The operation and assembly of loading arm 52 and cam lever assembly 54 may be better understood by considering FIGS. 5-A-B. FIGS. 5-A-B show side views of heat sink assembly 20 with the cam in open and closed positions, respectively, according to some embodiments of the present invention.

During assembly, mounting frame 30 is attached to support plate 32 and thus secured to PCB 22. Heat sink 26 is lowered into the internal space defined within mounting frame 30, placing the base of the heat sink 26 in contact with the exposed surface of the IC. Springs 46 and spring caps 72 are installed in spring wells 76. Loading arm 52 is mounted onto mounting frame 30, with pivot tabs 38 inserted in pivot apertures 40, and loading beams 36 placed onto heat sink base 44. When mounting frame 30 and loading arm 52 are aligned, mounting frame 30 and loading arm 52 form a common hinge that accommodates sections of cam shaft 82. Springs 46 are situated below cams 48.

To press heat sink 26 against the IC, cam lever 94 is rotated approximately 150 degrees to a closed position, in which cam lever 94 is parallel to PCB 22, as shown in FIG. 5-B. Cam shaft 82 rotates within the hinge defined by mounting frame 30, and forces cams 48 to bear against spring caps 72, compressing springs 46. When compressed, springs 46 push against the bottom of spring wells 76, thus pushing loading beams 36 onto heat sink base 44. By pivoting within pivot apertures 40, loading beams 36 act like levers, pressing heat sink 26 against the IC.

When cam lever 94 is rotated from the open to the closed position, cams 48 compress springs 46 a distance of x. The reaction force caused by each spring 46 is P=rx, where r is the spring rate. The force P is transferred to heat sink 26 by the levering action of loading beams 36. If the resultant force R on the heat sink 26 is considered to be applied halfway between the two ends of loading beams 36, and loading beams 36 are rigid, then each loading beam 36 exerts a force R=2P on the heat sink. The total load on the IC depends on the number of springs 46 and loading beams 36. For example, in an embodiment with two identical loading beams 36 and two identical springs 46, the total load between heat sink 26 and the IC is 2R, or 4P. Illustratively, if the required load between the heat sink 26 and the IC is 75 lbs, each spring 46 would provide a force of (75 lbs/2)/2, or 18.75 lbs at the given deflection x provided by cam 48.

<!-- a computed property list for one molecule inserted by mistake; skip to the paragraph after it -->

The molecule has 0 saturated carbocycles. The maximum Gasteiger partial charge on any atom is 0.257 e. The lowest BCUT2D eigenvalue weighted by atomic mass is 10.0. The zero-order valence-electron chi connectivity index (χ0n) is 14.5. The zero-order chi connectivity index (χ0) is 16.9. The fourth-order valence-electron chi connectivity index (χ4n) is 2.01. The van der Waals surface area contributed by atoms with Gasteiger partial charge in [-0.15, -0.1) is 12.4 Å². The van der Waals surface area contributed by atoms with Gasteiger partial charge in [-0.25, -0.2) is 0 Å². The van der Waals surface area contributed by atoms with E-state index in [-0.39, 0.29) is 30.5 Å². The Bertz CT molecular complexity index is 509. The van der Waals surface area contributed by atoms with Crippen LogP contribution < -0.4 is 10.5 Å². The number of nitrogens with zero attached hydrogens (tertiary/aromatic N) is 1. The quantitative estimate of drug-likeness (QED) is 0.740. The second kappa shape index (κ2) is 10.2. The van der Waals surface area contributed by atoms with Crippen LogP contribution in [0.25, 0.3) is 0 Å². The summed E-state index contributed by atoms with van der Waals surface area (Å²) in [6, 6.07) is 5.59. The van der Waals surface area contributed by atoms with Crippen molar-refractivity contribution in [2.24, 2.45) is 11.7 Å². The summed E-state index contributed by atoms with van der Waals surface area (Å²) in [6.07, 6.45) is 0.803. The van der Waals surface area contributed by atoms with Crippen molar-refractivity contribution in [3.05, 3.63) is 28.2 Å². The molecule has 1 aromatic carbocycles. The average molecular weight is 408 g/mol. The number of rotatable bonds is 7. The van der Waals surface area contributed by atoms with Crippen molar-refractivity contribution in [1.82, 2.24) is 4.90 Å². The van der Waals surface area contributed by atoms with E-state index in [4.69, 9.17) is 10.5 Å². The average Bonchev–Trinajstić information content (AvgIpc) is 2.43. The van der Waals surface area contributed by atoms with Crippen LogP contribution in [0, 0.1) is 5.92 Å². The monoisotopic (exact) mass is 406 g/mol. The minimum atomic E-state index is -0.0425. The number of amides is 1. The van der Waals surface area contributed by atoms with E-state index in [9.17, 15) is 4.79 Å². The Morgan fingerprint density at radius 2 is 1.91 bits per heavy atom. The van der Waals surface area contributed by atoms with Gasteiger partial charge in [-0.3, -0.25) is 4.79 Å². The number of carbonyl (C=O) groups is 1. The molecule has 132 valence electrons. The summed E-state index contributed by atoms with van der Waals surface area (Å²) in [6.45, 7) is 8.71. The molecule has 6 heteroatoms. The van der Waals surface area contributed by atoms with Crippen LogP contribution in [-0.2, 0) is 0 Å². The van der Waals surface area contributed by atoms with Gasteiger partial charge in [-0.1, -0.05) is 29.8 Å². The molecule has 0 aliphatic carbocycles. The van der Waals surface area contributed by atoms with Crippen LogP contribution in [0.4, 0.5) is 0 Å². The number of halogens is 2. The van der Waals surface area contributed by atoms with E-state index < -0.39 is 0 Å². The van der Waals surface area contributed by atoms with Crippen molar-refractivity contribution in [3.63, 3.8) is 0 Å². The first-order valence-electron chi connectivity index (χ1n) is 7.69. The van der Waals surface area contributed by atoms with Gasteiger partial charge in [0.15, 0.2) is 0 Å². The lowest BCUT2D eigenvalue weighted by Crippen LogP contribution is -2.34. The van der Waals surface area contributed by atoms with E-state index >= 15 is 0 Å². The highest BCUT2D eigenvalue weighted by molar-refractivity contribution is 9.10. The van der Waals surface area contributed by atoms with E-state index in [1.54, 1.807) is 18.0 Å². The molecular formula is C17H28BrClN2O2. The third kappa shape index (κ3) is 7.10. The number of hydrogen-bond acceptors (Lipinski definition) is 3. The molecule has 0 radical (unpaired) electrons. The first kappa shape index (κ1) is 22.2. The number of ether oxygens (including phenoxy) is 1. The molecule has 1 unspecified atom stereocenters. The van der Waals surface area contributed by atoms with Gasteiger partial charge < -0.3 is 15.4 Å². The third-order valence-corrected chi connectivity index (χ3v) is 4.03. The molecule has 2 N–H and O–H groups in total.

In some embodiments, mounting frame 30 and cam lever assembly 54 include matching self-locking structures. FIGS. 6-A-B show a detailed view of a mounting frame hinge opening 158 and a self-locking end section 88 of a cam shaft with the cam in closed and open positions, respectively, according to some embodiments of the present invention. Hinge opening 158 is shaped so that when the cam shaft is rotated into the closed position, the cam shaft self-locks into mounting frame 30. Self-locking end section 88 has a cross-section shaped as a circle sectioned linearly off-center. End section 88 includes a flat surface 98 and a cylindrical surface 96. Hinge opening 158 includes an inner channel 102 having a circular cross-section matching the radium of end section 88, and an access path 104 sized to accommodate end section 88 when flat surface 98 faces upward. When the cam shaft is in the open position, flat surface 98 fits through access path 104, so that end section 88 can be removed through access path 104. When the cam shaft is in the closed position, cylindrical surface 96 is pressed onto and mates with the inner channel 102 and section 88 no longer fits through access path 104, and consequently cannot be removed from hinge opening 158.